The ComA went to people asking for a total majority by presenting a decade-long wish-list which include, but not limited to: increasing per capita from Rs. 250,000 to Rs. 500,000; producing 15,000 megawatt electricity; operating modern train service parallel to East-West and Pushpalal Mid-hill Highways; constructing of Rashuwagadi–Kathmandu-(Birgunj)-Pokhara-Lumbini railways; operating monorails in various metropolitan cities; operating cable car services in various parts; developing waterways in Gandaki, Karnali and Koshi Rivers; having national flag career ships on the Atlantic and Pacific Oceans; establishing one Special Economic Zone in each province that provides employment to over 100,000 youths in each province and bringing back over 4.3 million youths working elsewhere including those working in India to Nepal; establishing at least one economic village in each rural municipality; constructing three stadiums in three districts of Kathmandu Valley accommodating 50,000 spectators in each stadium and one stadium each of the same size in every province; promoting Dhangadi,   Nepalgunj, Tulsipur, Ghorahi, Butwal, Bhairahawa, Birgunj, Janakpur, Biratnagar, Dharan and Birtamod municipalities into metropolitan cities; establishing 10 new cities each along the Hulaki Highway and Pushpalal Mid-hill Highway; creating Kathmandu Valley as mega city served with monorails; increasing per person old-age social security allowances to Rs 5,000 from current Rs. 3,000, and providing Rs 5,000 for nutrition and warm clothes for new mothers and babies born at government hospitals; and granting 14 weeks of maternity leave for new working mothers. Additional promises include ensuring employment for at least one member of each family, and a work-plan ensuring employment to every 18 years old citizen within the next three years and guaranteeing enough food for each Nepali.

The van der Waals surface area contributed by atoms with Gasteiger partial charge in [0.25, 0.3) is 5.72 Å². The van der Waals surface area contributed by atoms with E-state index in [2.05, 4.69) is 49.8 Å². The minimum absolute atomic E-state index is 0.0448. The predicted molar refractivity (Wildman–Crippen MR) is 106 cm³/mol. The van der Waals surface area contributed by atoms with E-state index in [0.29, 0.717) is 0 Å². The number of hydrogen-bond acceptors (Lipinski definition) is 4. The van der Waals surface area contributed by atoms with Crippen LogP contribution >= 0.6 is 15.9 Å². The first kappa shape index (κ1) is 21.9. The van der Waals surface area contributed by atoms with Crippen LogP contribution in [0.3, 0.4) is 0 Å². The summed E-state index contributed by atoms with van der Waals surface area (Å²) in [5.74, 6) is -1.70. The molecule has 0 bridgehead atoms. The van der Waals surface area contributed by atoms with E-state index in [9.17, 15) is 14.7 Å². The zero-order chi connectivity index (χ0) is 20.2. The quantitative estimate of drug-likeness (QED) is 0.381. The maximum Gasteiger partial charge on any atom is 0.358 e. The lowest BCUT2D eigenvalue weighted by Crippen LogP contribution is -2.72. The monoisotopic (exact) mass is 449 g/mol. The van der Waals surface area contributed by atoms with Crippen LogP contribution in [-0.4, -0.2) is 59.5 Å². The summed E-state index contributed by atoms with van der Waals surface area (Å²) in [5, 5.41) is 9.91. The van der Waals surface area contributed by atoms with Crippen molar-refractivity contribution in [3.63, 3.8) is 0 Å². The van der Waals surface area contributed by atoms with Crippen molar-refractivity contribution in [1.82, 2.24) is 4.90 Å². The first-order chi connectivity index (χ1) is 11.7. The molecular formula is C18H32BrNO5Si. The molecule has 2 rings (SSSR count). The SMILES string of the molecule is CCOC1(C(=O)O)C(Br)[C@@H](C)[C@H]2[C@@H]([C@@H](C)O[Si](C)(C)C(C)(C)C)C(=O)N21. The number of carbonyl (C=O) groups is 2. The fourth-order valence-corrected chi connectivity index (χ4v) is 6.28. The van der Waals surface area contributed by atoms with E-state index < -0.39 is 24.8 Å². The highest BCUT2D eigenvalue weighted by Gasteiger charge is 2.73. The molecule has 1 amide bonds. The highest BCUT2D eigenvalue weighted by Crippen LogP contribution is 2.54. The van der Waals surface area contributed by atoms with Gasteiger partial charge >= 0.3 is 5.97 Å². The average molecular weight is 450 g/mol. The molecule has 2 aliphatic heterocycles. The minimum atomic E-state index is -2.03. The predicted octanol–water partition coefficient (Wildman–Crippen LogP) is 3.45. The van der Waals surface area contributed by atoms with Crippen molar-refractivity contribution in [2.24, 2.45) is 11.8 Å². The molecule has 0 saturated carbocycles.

Elections were held for 275-member House of Representatives, 165 (from first-past-the-post–FPTP) and 110 from proportional representation (PR) system for the federal level. Likewise, elections were also held for 330 FPTP and 220 PR seats for seven provinces. In the election, Nepali people have positively responded to ComA’s call with almost two-third majority  by shrinking NCP with a total of 23 seats in the federal parliament and 41 in the provinces under FPTP. The ComA jointly has become the most powerful political force in the history of Nepal without any fear: from the king as NCP faced in 1959; no threat from civil servants as NCP faced in 1991 when the HoR was stalled for over a month; no worries for tearing down of road-railings throughout the country which NCP government faced after the accidental death of Madan Bhandari and many offices were forcefully closed for few days; and no Maoist armed-insurgency that took 17,000 lives.